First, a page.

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Monick Atwell

Dallas, Texas, United States

Member since December 23, 2013


  • 2014 is quickly coming to a close. Before ringing in the New Year, take December to round out some quick and easy tips to lower your tax obligations and even boost your tax refund. And who doesn't want more money?

    So before we put a cork in this year, get your tax to-do list ready -- and let’s check off these 8 items.

    1. Start gathering forms, and receipts. Start gathering receipts for deductible expenses and sources of income for the past year so you don't leave anything out when you sit down and prepare your taxes. Pro tip: Understand which tax forms you will need, and keep a checklist to keep everything straight. This will help keep your sanity when you sit down to file your taxes, trust me.

    2. Donate to charity. Take December to weed through your clothes, furniture, and household goods to give back to a qualified charitable organization. Donating to those in need will leave you with a warm feeling inside, as well as a possible deduction. For non-cash and monetary donations, make sure you keep your receipts from the charitable organizations. Mileage (14 cents of every mile) driven to charitable service is also tax deductible. TurboTax Its Deductible will accurately value and track your yearly-donated goods. Make these donations count on your taxes by donating by December 31st. Pro Tip: If you make a donation by credit card, you do not have to pay it off in 2014 to receive the tax deduction.

    3. Push back your bonus to January. You have put in some hard work t...

  • It’s that time again, as we close out another year, to review some end-of-the-year tax tips that could still be used to save you money. As you likely already know, many of the tax strategies you can employ must be done in the same tax year as they will be claimed. That is exactly why, with some of these strategies, you must act quickly to get your benefit. And remember, you should always consult your tax, legal and financial advisor before making these decisions. But this list gives you a good place to start.

    • Offset gains with losses. Look at your portfolio and see if you have gains and losses. If you have both, you can write off the gains against the losses. If you have more losses than gains, you can also take up to $3,000 of losses against ordinary income. To take a loss for 2014, you must claim the loss by selling the asset or investment that contains the loss this year. You can also take additional losses and "carry them forward" to next year. If you do decide to sell an investment at a loss, and plan on buying it back after you claim the loss, make sure you wait at least 30 days to repurchase it. Otherwise, you will have violated the wash-sale rules, which can penalize you for buying it back too soon.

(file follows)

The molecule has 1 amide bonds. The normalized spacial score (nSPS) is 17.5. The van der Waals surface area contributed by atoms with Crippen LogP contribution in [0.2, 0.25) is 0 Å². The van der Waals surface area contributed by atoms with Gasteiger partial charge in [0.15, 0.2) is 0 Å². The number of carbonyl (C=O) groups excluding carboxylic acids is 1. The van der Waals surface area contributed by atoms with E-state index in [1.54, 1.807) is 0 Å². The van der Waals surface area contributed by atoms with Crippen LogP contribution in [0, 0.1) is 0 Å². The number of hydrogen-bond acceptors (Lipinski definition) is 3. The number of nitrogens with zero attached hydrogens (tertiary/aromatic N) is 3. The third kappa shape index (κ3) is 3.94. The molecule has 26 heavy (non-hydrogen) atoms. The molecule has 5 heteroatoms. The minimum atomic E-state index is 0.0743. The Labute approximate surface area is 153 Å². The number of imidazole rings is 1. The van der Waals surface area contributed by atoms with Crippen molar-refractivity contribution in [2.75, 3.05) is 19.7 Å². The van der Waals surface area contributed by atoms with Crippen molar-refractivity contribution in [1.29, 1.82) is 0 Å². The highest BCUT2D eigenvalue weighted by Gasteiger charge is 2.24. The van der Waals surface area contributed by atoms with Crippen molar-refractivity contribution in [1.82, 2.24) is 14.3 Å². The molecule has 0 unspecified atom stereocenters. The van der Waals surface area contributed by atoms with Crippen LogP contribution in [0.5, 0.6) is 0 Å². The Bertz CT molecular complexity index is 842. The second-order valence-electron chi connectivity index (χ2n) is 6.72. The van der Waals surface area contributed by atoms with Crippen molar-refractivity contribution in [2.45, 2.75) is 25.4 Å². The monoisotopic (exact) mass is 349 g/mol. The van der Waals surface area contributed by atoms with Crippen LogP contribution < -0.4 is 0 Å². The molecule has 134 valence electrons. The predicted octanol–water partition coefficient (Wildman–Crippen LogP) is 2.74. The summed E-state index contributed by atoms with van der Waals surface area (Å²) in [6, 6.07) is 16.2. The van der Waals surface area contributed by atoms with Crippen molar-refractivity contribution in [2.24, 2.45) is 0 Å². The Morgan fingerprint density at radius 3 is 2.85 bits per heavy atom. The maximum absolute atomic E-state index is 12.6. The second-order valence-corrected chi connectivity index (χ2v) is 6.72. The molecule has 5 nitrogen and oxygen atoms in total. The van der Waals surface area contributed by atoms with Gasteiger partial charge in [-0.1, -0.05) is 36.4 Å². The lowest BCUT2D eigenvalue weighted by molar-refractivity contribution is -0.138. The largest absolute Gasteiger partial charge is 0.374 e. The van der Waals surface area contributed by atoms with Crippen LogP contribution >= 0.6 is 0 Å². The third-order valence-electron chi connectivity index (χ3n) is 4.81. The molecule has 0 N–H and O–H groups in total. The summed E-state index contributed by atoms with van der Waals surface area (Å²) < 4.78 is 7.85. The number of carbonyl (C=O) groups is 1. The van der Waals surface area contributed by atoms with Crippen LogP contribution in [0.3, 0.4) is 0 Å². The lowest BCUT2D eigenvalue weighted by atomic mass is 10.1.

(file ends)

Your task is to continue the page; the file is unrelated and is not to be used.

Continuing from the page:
• Fund your individual retirement accounts, Roth IRAs, 401(k)s, 403(b)s, Simplified Employee Pension Plans, etc. Most retirement plans require you fund that investment in the year you take the write-off, but not all. With respect to IRAs and Roth IRAs, you can ...

  • As year-end approaches, many taxpayers consider last minute donations; merging their desire to do good with their desire to lower their tax burden.

    Generally, if you itemize your deductions, making charitable contributions can decrease your tax bill. Here are some important rules to know.

    Charitable contributions of clothing and household items

    Clothing and household items donated to charity generally must be in good used condition, or better, to be tax-deductible. If the value is greater than $500, you don't need to meet this requirement if you include a qualified appraisal of the property.

    Get a receipt that includes the name of the charity, the date of the contribution, and a reasonably detailed description of the donation for all donations of property. If a donation is left at a charity's unattended drop site, keep a written record of the donation that includes this information. Records should include the fair market value of the property at the time of the donation and the method used to determine that value. Additional rules apply for a contribution of $250 or more.

    Monetary donations

    Donations of money include those made in cash or by check, electronic funds transfer, credit card or payroll deduction.

    A taxpayer must have a bank record or a written statement from the charity to deduct any donation of money, regardless of amount. The record must show the name of the charity and the date and amount of the contribution. Bank records include canceled checks, and ban...

  • Estate Planning: 5 Tips to Stay Ahead

    Community, Communication Design